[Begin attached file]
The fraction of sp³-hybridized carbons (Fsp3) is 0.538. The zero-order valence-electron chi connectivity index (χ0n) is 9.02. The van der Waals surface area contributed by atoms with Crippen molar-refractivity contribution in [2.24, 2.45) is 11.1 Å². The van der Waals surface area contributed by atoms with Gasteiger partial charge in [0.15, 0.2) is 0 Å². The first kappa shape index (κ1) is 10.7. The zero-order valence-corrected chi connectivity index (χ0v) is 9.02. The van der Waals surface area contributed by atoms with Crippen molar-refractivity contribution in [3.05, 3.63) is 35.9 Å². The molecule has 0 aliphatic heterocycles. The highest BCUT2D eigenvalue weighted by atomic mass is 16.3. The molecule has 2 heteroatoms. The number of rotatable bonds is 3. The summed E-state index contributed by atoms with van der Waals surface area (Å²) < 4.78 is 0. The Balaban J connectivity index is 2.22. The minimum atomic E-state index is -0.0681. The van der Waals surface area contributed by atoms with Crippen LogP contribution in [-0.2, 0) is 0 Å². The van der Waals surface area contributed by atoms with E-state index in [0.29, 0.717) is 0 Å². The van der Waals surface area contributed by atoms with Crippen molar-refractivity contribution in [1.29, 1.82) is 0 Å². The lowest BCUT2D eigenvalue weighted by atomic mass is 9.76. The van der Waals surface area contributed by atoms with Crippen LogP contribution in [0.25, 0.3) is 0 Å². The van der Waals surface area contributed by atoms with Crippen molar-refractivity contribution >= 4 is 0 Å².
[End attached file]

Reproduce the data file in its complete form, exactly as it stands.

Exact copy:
The fraction of sp³-hybridized carbons (Fsp3) is 0.538. The zero-order valence-electron chi connectivity index (χ0n) is 9.02. The van der Waals surface area contributed by atoms with Crippen molar-refractivity contribution in [2.24, 2.45) is 11.1 Å². The van der Waals surface area contributed by atoms with Gasteiger partial charge in [0.15, 0.2) is 0 Å². The first kappa shape index (κ1) is 10.7. The zero-order valence-corrected chi connectivity index (χ0v) is 9.02. The van der Waals surface area contributed by atoms with Crippen molar-refractivity contribution in [3.05, 3.63) is 35.9 Å². The molecule has 0 aliphatic heterocycles. The highest BCUT2D eigenvalue weighted by atomic mass is 16.3. The molecule has 2 heteroatoms. The number of rotatable bonds is 3. The summed E-state index contributed by atoms with van der Waals surface area (Å²) < 4.78 is 0. The Balaban J connectivity index is 2.22. The minimum atomic E-state index is -0.0681. The van der Waals surface area contributed by atoms with Crippen LogP contribution in [-0.2, 0) is 0 Å². The van der Waals surface area contributed by atoms with E-state index in [0.29, 0.717) is 0 Å². The van der Waals surface area contributed by atoms with Crippen molar-refractivity contribution in [1.29, 1.82) is 0 Å². The lowest BCUT2D eigenvalue weighted by atomic mass is 9.76. The van der Waals surface area contributed by atoms with Crippen LogP contribution in [0.25, 0.3) is 0 Å². The van der Waals surface area contributed by atoms with Crippen molar-refractivity contribution >= 4 is 0 Å².